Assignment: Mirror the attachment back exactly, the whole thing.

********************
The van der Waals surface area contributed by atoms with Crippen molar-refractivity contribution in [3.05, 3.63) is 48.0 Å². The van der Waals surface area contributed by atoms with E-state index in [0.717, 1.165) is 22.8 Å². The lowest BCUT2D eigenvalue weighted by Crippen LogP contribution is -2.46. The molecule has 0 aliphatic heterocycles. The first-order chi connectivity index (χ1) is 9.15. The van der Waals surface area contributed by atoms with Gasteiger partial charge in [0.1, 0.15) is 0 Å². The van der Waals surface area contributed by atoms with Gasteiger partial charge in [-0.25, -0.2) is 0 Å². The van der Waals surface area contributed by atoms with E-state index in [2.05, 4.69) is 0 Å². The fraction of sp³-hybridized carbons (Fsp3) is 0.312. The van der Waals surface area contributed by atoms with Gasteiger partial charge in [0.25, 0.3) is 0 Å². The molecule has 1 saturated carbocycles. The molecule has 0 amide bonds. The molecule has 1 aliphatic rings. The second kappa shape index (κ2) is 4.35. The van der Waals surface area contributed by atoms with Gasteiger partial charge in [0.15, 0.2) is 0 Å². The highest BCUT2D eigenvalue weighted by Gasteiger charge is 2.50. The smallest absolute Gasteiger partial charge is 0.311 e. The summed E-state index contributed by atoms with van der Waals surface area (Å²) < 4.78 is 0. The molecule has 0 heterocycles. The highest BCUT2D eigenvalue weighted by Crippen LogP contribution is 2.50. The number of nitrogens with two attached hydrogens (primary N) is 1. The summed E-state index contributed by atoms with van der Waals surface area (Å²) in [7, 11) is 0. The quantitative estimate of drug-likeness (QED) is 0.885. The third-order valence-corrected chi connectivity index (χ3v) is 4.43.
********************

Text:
The van der Waals surface area contributed by atoms with Crippen molar-refractivity contribution in [3.05, 3.63) is 48.0 Å². The van der Waals surface area contributed by atoms with E-state index in [0.717, 1.165) is 22.8 Å². The lowest BCUT2D eigenvalue weighted by Crippen LogP contribution is -2.46. The molecule has 0 aliphatic heterocycles. The first-order chi connectivity index (χ1) is 9.15. The van der Waals surface area contributed by atoms with Gasteiger partial charge in [0.1, 0.15) is 0 Å². The van der Waals surface area contributed by atoms with Gasteiger partial charge in [-0.25, -0.2) is 0 Å². The van der Waals surface area contributed by atoms with E-state index in [2.05, 4.69) is 0 Å². The fraction of sp³-hybridized carbons (Fsp3) is 0.312. The van der Waals surface area contributed by atoms with Gasteiger partial charge in [0.25, 0.3) is 0 Å². The molecule has 1 saturated carbocycles. The molecule has 0 amide bonds. The molecule has 1 aliphatic rings. The second kappa shape index (κ2) is 4.35. The van der Waals surface area contributed by atoms with Gasteiger partial charge in [0.15, 0.2) is 0 Å². The highest BCUT2D eigenvalue weighted by Gasteiger charge is 2.50. The smallest absolute Gasteiger partial charge is 0.311 e. The summed E-state index contributed by atoms with van der Waals surface area (Å²) < 4.78 is 0. The molecule has 0 heterocycles. The highest BCUT2D eigenvalue weighted by Crippen LogP contribution is 2.50. The number of nitrogens with two attached hydrogens (primary N) is 1. The summed E-state index contributed by atoms with van der Waals surface area (Å²) in [7, 11) is 0. The quantitative estimate of drug-likeness (QED) is 0.885. The third-order valence-corrected chi connectivity index (χ3v) is 4.43.